The premise of this class is that the frustration and paralysis that often attend crisis are best avoided by a kind of working through – in this instance a focused attempt to understand the information architectures that organize and indeed govern our everyday lives in the present moment. If we can accept that we are still living in a society of control, how is control implemented? How are networks and network traffic managed? How, by extension, is our behavior conditioned – how are we nudged, directed, and mobilized – by algorithmic systems? How do recommendation systems, cryptocurrencies, and neural networks actually work, and what would technical understanding, however partial, make possible? This understanding will be facilitated by the work of humanistic researchers and artists whose work reflects their own deep engagement with technological apparatuses and is produced at least implicitly for a public audience, e.g. our principal reading on bitcoin was published recently in Critical Inquiry. Although the thematic of control may suggest a certain pessimism, we will throughout give no small amount of consideration to critical responses and even perhaps alternatives. A crisis, after all, from the Greek krisis ‘decision,’ is a moment to decide, a turning point; to that end, we will begin with the notion of care as a means to “exhaust exhaustion” (Wendy Chun).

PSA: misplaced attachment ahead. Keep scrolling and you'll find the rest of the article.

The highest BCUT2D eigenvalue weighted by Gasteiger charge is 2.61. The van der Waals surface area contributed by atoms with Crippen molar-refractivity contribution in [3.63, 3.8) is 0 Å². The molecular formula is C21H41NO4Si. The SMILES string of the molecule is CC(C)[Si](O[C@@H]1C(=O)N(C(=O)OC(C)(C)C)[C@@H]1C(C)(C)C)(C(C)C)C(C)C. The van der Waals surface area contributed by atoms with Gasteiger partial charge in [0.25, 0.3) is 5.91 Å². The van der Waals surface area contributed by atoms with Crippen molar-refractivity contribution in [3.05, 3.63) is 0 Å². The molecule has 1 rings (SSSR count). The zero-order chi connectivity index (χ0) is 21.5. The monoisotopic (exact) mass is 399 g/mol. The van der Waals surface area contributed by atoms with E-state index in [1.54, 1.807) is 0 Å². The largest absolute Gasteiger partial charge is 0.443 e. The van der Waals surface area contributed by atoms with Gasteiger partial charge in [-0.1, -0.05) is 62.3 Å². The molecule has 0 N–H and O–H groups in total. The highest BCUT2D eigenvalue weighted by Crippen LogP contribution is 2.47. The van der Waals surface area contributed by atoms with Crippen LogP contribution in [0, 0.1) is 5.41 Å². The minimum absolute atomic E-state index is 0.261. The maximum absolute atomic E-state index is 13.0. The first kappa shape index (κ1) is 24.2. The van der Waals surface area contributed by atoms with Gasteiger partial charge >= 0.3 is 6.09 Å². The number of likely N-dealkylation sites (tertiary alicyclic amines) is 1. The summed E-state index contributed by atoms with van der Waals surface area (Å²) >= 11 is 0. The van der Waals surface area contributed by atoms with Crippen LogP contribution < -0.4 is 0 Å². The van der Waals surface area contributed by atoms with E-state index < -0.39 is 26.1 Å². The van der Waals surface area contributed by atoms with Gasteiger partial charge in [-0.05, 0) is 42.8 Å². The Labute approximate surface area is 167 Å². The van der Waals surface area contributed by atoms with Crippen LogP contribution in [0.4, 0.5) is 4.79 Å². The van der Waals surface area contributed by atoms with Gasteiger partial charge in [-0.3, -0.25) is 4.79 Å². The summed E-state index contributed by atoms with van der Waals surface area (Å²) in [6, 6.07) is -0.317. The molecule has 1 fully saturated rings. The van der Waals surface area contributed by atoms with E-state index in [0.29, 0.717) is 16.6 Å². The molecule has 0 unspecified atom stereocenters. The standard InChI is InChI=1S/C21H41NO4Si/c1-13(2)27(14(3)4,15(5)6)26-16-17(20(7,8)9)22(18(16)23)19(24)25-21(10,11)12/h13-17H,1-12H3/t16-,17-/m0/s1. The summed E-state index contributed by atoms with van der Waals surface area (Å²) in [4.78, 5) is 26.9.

Reading by Gilles Deleuze, Alexander Galloway, Eugene Thacker, Wendy Hui Kyong Chun, Seb Franklin, Orit Halpern, Fenwick McKelvey, Florian Sprenger, Stephen Graham, Antoinette Rouvroy, John Cheney-Lippold, Hito Steyerl, Colin Koopman, Frances Ferguson, Grégoire Chamayou, Safiya Umoja Noble, Jonathan Cohn, Shoshana Zuboff, Bernard Stiegler, Louise Amoore, Luciana Parisi, and others.
Art by Zach Blas, Daniel Howe, Trevor Paglen, and others.